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The Watch Appreciation Thread - Page 1515

post #22711 of 34891
Quote:
Originally Posted by Newcomer View Post


You know, I certainly understand now where you are coming from when you speak so fondly of the Daytona. It has such a reassuring feel to it! It is definitely something I would purchase down the road. But I tried the whole run of modern Rolexes on today, and that was really the only one that sung to me. The maxi cases on the sub and GMT just did not really feel right. The GMT masked it better, but on my very flat wrist, it just kind of had a pancake feel to it. I really like the look of the Explorer I on me as well, but the hands have always kind of bothered me. The Daytona though... I really do get it. I have never been the strongest advocate of the Daytona, but I think I have changed my mind. I also like the Explorer II and Milgauss, but they definitely did not feel as consistent on the wrist.

And +1 to whatever you just said about Cartier. Never get between the Dino and his Cartier fistbump.gif

Lovely picture by the way.

Hi Nuke,

 

I've always liked the Daytonas, even before I knew a lot about the movements, and well before they were popular.  Sadly, I'cw never owned a manual wind model.  However, its one of those watches that the longer you own it, the more you come to appreciate it.  Its one of their "Professional models" that maintains the classic case shape and profile.  I'm sure at some point I will break down and get a Rolex with the new wider shoulders, but I have to admit I don't think the wider shoulders/lugs are an improvement on most of their current sport/pro models.  But enough about that.  As I believe Belligero has stated, the Daytona is just such a versatile watch.  Sure there maybe be events for which you may prefer a true dress watch, but short of those events the Daytona has you covered for everything.  Its one of those pieces that looks good with casual clothes or a suit.  And as mentioned, I beat the hell out of my first SS Zenith based movement model and it was dead on accurate for 5 years.  

 

I think when you are ready to pick up a Daytona, it will put a very large smile on your face, based on its solid performance, great looks, and versatility.  

Quote:
Originally Posted by in stitches View Post

missed a lot of good action today and too tired to properly read all the posts. frown.gif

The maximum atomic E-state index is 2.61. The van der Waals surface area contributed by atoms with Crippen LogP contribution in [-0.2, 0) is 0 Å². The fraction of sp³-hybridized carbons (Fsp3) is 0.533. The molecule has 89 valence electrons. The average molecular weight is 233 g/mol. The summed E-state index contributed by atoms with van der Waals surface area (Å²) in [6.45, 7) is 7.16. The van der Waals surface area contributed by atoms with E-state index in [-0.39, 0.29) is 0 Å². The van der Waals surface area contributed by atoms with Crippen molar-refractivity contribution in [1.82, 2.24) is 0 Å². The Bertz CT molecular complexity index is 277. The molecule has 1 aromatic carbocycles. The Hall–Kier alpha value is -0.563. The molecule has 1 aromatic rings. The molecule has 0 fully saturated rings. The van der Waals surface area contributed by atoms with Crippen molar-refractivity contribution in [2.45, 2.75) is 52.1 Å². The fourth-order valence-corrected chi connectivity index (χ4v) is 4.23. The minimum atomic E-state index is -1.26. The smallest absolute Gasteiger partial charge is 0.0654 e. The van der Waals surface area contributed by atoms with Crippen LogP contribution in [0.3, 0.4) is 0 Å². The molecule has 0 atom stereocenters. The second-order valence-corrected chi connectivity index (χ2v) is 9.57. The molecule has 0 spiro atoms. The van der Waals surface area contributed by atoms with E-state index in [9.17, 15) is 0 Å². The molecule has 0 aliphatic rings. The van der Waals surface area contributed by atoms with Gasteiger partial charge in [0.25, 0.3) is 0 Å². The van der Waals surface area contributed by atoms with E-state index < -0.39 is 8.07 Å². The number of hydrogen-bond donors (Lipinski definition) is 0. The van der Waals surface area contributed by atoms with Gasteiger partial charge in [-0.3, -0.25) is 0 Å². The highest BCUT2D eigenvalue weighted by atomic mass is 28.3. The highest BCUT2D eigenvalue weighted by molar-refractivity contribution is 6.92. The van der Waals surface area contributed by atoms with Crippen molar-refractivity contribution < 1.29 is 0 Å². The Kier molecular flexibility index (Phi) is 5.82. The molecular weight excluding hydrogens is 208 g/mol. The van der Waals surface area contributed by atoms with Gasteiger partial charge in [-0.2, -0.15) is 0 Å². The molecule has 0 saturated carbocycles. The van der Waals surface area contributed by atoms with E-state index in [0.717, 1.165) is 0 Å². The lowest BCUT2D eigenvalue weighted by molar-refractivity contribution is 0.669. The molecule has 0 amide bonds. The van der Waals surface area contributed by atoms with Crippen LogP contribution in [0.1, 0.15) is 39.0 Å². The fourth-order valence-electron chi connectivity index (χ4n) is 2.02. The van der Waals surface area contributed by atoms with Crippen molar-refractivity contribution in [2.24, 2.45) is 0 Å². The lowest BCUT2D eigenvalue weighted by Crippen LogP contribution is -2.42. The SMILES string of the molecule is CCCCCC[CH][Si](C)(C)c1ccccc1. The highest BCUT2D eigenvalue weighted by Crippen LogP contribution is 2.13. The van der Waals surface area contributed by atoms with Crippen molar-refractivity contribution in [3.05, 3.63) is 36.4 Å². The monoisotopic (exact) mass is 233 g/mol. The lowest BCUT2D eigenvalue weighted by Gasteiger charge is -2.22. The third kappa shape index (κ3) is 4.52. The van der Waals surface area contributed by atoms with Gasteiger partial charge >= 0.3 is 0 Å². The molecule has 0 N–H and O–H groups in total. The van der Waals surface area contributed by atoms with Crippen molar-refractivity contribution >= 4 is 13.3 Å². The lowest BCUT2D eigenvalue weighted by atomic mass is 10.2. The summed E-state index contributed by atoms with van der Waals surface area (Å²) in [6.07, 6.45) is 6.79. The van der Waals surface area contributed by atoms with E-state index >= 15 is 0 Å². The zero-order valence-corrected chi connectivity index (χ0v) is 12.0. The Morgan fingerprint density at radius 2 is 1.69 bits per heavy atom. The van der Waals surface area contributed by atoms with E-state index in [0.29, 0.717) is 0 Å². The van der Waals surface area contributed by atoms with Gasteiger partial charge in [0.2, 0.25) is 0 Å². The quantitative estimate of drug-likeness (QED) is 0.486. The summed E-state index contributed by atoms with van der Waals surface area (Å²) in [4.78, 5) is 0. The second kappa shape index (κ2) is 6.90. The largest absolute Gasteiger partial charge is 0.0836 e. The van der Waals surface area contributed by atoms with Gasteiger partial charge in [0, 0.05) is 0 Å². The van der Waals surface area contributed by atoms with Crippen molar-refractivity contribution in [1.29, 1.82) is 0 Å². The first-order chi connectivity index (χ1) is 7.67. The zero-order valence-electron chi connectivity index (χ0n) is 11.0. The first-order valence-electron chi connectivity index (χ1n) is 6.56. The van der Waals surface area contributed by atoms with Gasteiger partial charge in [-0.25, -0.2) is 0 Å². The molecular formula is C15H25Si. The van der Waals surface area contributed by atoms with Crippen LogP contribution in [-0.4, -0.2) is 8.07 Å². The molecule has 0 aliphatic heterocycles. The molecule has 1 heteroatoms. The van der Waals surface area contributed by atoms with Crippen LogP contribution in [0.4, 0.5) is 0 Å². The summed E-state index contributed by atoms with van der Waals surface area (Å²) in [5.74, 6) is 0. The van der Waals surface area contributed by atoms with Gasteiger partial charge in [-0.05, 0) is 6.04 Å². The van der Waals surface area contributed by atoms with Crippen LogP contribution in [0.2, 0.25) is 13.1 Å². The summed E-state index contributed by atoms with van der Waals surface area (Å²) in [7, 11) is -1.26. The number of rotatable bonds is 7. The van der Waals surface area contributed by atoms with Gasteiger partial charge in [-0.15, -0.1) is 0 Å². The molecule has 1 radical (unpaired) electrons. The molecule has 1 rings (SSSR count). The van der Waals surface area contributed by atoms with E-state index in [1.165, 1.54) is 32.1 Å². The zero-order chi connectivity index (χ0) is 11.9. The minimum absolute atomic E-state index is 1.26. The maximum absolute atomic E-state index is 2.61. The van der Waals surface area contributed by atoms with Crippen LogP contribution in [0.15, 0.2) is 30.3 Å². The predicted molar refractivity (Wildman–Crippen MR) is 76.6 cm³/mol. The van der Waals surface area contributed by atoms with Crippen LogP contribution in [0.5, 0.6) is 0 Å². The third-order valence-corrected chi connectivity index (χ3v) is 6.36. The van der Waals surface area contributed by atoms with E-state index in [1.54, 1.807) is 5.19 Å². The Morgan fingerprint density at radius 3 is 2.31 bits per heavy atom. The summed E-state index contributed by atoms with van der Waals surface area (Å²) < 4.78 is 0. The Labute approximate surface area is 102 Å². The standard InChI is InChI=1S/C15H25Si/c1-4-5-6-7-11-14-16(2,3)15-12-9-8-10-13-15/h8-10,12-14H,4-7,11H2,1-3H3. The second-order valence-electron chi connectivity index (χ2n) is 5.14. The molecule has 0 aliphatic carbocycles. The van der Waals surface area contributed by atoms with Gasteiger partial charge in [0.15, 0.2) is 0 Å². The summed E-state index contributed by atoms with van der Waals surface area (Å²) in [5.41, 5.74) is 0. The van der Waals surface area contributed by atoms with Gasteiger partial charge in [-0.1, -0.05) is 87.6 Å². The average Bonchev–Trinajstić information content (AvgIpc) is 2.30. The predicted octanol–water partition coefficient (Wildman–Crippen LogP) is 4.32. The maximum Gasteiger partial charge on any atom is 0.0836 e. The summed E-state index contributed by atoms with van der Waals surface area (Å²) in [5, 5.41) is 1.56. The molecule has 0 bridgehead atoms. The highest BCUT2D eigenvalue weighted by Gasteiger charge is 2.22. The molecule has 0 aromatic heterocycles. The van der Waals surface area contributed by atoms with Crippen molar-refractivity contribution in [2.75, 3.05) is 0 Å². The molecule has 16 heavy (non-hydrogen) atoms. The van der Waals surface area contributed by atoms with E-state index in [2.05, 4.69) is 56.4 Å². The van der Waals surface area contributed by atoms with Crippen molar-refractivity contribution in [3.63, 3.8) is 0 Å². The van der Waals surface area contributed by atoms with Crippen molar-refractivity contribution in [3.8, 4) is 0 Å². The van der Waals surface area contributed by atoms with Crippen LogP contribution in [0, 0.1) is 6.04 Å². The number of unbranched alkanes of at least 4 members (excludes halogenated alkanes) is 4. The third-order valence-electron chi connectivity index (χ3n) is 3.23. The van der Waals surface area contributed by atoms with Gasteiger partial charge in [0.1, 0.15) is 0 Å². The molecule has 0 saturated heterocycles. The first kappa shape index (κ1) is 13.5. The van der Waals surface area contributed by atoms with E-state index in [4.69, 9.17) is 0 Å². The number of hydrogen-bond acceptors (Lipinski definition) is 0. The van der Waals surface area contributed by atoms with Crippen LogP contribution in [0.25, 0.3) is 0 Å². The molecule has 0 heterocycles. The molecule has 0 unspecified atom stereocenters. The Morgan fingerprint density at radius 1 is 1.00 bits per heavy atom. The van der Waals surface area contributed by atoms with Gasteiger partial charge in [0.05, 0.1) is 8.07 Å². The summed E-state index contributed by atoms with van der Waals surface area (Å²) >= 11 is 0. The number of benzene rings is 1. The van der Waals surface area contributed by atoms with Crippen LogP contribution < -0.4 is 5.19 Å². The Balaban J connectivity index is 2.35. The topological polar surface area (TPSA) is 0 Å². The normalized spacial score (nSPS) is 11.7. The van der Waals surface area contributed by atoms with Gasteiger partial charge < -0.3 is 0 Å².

wurger, ddd and dbln79, great sots.

SF/TWAT meetup in nashville. myself, dereks and dcg. yes, that is me with teh donald duck tee shirt and a 112. smile.gif



 

An SF party!!!  WTF, where are the invites???  Just kidding!  Hope you guys are having a great time.  Party on my SF bros!fistbump.gif

Quote:
Originally Posted by Omega Male View Post

 

Very nice. That's my favorite dial.

Thanks.  I've owned black and white dials on the older Zenith based models.  The white dials are easier to read at a glance, but I've always favored black dials to white.

Quote:
Originally Posted by Belligero View Post


That's rather generous of you to say; I didn't even get any entertainment out of it. But at least some good came of the link; I remembered to check whether Jack Forster — someone who does have writing talent — had any new articles. Lo and behold, I found this, which incisively summarizes everything that's wrong with the mindless pap that constitutes a typical watch article:
Warning: Spoiler! (Click to show)

 


"I know of no other branch of consumer journalism [than watches] in which (and it gives me no pleasure to say this) the press has so thoroughly abdicated its responsibility to bring some level of critical acuity to the products it covers, and there are a number of reasons for this.[...]

Now part of the problem — especially in the United States — is that the whole notion of watches as objects to be taken seriously on any level at all is largely an alien one. Virtually every editor-in-chief of every major consumer publication from the lowest to the highest knows very little about watches and watchmaking; individuals who in every other respect are models of intelligent discernment, who wouldn’t dream of approaching wine, or style, or cars, or architecture, from an uninformed perspective, look at watches with a nervous suspicion (often largely justified, it pains me to say) that not only are they themselves not terribly interested in watches, but their readers aren’t either. Thus we see high end mechanical watches –objects with over 500 years of history in Europe and the USA, and which for much of that time represented one of the most sophisticated syntheses of technology, science, and artistry in the entire course of human history –handled by already overworked fashion or accessories/jewelry editors; the level of sophistication is usually abysmal (all-black is in!) and coverage all too often consists of a single page of watches with only the most superficial relationship with each other piled one atop the other like so much fruit in a basket."

I was surprised to find the perfect antidote to the mind-numbing effect of AA's vacuous drivel within the same publication. What amazes me is that whoever is in charge of this stuff at Forbes presumably didn't experience any cognitive dissonance (or at least not enough to drop Adams' column) from running the "social peacocking" dreck right after Forster's call for writing standards, design education and discernment in the industry press.